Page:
HARARE, Zimbabwe — A general in Zimbabwe burned beyond recognition in flames a police officer says didn't seem quite like other fires. Questions over possible arson. And fire trucks arriving without water.
As witness after witness testifies in the inquest into the death of Gen. Solomon Mujuru, the mystery has deepened around what happened in the last hours of a man who was power broker in President Robert Mugabe's divided party and the husband of the nation's vice president.
The proceedings began on Jan. 16 will conclude, but it's far from sure even after they're concluded whether Zimbabweans will ever know whether the death was an accident.
Mujuru's death last year intensified infighting in Mugabe's party, where the general was a powerful figure who used his military, political and business connections to promote his wife's battle for supremacy.
His widow, Joice Mujuru, has attended most sessions of the inquest dressed in black. She has hired private attorneys to question witnesses called by the state and to examine forensic reports. Soon after Mujuru's death at age 66, she told mourners she could not understand why the former army commander and veteran guerrilla leader did not escape from the fire. The farmhouse of brick and stone had a fire-resistant roof, large windows and exit doors.
During testimony Thursday, a senior power company official said no electrical fault could have caused the fire that killed Mujuru at his farmhouse outside Harare. Chief firefighter Clever Mafoti said Wednesday that two fires broke out that night at the farmhouse, and that if an electrical fire was discounted, arson could not be ruled out.
Reports first circulated that a candle started the intense blaze, but that has since been rejected as unlikely.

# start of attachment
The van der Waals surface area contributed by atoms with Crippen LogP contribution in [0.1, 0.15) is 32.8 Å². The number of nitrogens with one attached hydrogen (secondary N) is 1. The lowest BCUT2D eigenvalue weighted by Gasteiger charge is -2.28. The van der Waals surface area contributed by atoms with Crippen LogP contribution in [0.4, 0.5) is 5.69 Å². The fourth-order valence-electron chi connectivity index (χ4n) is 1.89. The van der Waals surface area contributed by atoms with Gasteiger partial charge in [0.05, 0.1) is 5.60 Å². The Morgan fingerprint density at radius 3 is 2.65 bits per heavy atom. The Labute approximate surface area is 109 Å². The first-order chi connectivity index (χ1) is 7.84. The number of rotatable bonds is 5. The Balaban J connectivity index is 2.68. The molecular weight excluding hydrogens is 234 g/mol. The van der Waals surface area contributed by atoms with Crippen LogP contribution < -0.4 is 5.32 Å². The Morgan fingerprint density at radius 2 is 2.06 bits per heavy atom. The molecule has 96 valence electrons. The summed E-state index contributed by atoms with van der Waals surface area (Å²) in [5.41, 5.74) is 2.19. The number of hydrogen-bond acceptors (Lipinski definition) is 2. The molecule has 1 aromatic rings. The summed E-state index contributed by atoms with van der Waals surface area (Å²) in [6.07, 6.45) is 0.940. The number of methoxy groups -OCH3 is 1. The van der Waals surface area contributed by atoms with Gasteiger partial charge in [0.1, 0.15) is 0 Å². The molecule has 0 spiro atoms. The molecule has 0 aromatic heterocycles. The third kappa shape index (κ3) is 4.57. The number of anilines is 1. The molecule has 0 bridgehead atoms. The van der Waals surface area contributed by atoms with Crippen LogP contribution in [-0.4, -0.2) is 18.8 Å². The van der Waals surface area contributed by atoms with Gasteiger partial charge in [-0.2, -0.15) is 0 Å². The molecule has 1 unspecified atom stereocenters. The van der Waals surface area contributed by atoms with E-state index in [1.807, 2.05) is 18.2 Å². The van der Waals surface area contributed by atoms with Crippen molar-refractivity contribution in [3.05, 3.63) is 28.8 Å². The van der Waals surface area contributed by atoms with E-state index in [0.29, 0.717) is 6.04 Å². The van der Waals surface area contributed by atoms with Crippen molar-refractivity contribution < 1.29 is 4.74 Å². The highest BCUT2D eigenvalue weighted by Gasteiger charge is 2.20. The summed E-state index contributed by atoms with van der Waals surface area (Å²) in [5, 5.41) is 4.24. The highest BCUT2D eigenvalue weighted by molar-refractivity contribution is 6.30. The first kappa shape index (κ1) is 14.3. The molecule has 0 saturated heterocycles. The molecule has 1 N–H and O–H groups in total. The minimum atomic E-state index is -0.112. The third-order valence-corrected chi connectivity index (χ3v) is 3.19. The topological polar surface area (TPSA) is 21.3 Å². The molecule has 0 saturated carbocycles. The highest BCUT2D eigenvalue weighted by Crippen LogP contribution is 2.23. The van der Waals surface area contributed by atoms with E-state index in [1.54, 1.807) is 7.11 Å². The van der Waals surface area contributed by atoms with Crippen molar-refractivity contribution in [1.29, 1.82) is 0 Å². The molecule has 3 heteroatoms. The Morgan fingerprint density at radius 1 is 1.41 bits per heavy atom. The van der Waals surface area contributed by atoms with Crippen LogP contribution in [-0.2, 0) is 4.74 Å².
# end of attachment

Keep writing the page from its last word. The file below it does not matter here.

Police officer Clatwell Garisai has told presiding magistrate Walter Chikwanha rescuers dumped 10 buckets of water to douse flames on the general's remains that were "different in color from the flames in the surrounding area." The police officer testified he saw "bluish flames" rising from the general's body.
State attorneys have submitted other testimony that Mujuru, widely known as a heavy drinker, may have been drunk. He was said also to have stored agricultural chemicals in the house.
Mujuru, a former guerrilla leader and Zimbabwe army commander, was known to carry firearms. Police say 15 weapons were found damaged by fire in the house, including his pistols and an assault rifle.
Mujuru's remains were buried Aug. 20 at a state funeral in Harare. For the first time at a state funeral, the coffin was sealed.
Crispen Makedenge, a police inspector, said Thursday the remains were little more than soot. They were not positively identified as Mujuru's by DNA tests in South Africa until at least three weeks after the funeral, Makedenge said.
Mafoti, the firefighter, said his team arrived late at the farmhouse, located some 60 kilometers (35 miles) southwest of Harare, and without water because their fire trucks' water tanks leaked.
"It is not normal to go to a scene without water, but we were ill-prepared," he said.
Police guarding the house, who have admitted sleeping on duty, said the local police station did not have a vehicle to send help.
Public and emergency services have been hard hit in the nation's decade-long economic crisis. The nation also suffers daily water and power outages.
The hearing is expected to continue through next week.